My favorite piece of (digital) equipment:
I swear I’m not getting paid for this. In fact, I happily paid full price for the one I use. This post is dedicated to one of the great loves of my day job, and one of the benefits of being able to control the final design of my plant: The RM-200.
The RM-200 is a temperature monitoring and logging system made by a company called Kitchen Brains. It uses probes and wireless data readers to log temperatures of various types - cooler temps, room temps, even smoker temps. It can read hot, cold, and everything in between and logs that information onto the remote server - or THE CLOUD... There are other remote logging products out there - I just was enticed by the fact that with the RM-200, I wouldn’t have to manually download anything, and all the data would be safely stored on the cloud.
Kitchen Brains’ customers are mostly restaurants and retail markets. When I was looking for remote temperature monitoring for Alleghany Meats, I found their product and had a sneaking suspicion that it would translate perfectly into a meat processing setting. And I was right! As far as I know, Alleghany Meats is the first meat processor to use this product. You can bet that wherever I go in the future, I’ll be using it again.
Through a web-based account management system, you can log on, check the temperatures at any time, print reports, graphs, and data going back... forever! This allows you to limit the amount of logging you must take manually. If your USDA inspector asks, you can pull up any time and date needed, print, and hand it over. No more filing of temp graphs and logs. It’s all stored remotely and accessible from any computer, phone, or tablet.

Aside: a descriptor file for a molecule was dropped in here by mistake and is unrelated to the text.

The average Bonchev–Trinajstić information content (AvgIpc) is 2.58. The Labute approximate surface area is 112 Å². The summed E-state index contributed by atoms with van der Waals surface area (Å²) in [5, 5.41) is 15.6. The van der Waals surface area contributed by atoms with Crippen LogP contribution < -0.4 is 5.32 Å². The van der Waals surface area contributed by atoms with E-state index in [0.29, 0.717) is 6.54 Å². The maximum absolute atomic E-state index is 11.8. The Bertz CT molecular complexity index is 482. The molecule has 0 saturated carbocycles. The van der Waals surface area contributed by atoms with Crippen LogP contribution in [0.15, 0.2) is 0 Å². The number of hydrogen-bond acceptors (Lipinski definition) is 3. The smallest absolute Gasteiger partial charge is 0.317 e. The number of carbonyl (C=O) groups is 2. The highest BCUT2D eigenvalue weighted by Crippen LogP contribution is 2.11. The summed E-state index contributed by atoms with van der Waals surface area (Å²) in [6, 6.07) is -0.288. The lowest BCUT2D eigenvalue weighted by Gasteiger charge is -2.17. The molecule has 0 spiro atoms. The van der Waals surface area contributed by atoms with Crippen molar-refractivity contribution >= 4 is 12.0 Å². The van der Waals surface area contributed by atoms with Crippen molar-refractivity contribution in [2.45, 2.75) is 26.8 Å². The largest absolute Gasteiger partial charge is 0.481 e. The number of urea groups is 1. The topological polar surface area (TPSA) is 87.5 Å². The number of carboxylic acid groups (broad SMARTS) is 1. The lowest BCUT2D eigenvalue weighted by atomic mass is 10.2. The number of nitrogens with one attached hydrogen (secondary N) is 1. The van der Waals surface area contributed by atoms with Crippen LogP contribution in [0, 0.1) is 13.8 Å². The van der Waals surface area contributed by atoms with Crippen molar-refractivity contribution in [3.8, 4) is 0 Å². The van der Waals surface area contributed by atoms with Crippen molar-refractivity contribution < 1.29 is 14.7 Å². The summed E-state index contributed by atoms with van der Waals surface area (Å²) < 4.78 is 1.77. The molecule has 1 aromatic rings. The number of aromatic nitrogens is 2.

The other benefit of this system is that it sends alerts. When the set parameters and control points are broken, the system will send an alert via email or text, or both. This gives you peace of mind, as well as helps in the negotiations with your insurance premiums. Knowing that you can identify and potentially fix the problem with your cooler or freezer before it affects your product is a money and stress saver.
Although it is somewhat obnoxious leaving home at 11:30 pm to check on a freezer that had been on a warming trend over the previous three hours and had finally broken the parameter of 20 degrees, it is a lot better than discovering a cooler full of warm meat in the morning. I drove over to the plant, fiddled with the controls to the freezer, and fixed the problem. Instead of finding a 60 degree cooler in the morning, I was able to save any of our product from thawing, keeping me from having to conduct a thorough analysis and loads of paperwork for the USDA.
My excitement is almost palpable as evidenced by my uncontrollable enthusiasm in this (very cue carded) sales video from Kitchen Brains. Hollywood, here I come. Enjoy!